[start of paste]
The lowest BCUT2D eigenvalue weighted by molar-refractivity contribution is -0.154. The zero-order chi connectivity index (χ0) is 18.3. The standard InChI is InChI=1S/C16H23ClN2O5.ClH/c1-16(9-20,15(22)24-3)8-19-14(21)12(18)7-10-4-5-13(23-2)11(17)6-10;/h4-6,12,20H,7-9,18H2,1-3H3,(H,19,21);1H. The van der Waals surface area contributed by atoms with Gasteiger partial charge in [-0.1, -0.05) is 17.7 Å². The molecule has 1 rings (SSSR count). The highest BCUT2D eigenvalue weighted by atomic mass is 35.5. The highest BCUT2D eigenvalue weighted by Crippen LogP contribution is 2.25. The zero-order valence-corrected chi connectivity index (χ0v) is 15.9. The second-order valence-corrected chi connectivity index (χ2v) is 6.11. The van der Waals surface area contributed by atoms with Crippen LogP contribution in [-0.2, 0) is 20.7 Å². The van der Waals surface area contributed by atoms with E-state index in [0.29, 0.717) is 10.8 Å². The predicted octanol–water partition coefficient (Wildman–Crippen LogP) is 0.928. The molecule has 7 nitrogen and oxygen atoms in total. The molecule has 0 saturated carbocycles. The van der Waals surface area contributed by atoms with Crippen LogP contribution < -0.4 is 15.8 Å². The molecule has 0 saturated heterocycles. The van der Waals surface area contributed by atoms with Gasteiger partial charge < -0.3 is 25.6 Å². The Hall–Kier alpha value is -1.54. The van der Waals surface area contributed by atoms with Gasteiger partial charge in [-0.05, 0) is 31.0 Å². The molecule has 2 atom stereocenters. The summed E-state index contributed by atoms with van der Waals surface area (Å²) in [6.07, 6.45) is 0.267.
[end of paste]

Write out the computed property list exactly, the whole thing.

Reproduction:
The lowest BCUT2D eigenvalue weighted by molar-refractivity contribution is -0.154. The zero-order chi connectivity index (χ0) is 18.3. The standard InChI is InChI=1S/C16H23ClN2O5.ClH/c1-16(9-20,15(22)24-3)8-19-14(21)12(18)7-10-4-5-13(23-2)11(17)6-10;/h4-6,12,20H,7-9,18H2,1-3H3,(H,19,21);1H. The van der Waals surface area contributed by atoms with Gasteiger partial charge in [-0.1, -0.05) is 17.7 Å². The molecule has 1 rings (SSSR count). The highest BCUT2D eigenvalue weighted by atomic mass is 35.5. The highest BCUT2D eigenvalue weighted by Crippen LogP contribution is 2.25. The zero-order valence-corrected chi connectivity index (χ0v) is 15.9. The second-order valence-corrected chi connectivity index (χ2v) is 6.11. The van der Waals surface area contributed by atoms with Crippen LogP contribution in [-0.2, 0) is 20.7 Å². The van der Waals surface area contributed by atoms with E-state index in [0.29, 0.717) is 10.8 Å². The predicted octanol–water partition coefficient (Wildman–Crippen LogP) is 0.928. The molecule has 7 nitrogen and oxygen atoms in total. The molecule has 0 saturated carbocycles. The van der Waals surface area contributed by atoms with Crippen LogP contribution < -0.4 is 15.8 Å². The molecule has 0 saturated heterocycles. The van der Waals surface area contributed by atoms with Gasteiger partial charge < -0.3 is 25.6 Å². The Hall–Kier alpha value is -1.54. The van der Waals surface area contributed by atoms with Gasteiger partial charge in [-0.05, 0) is 31.0 Å². The molecule has 2 atom stereocenters. The summed E-state index contributed by atoms with van der Waals surface area (Å²) in [6.07, 6.45) is 0.267.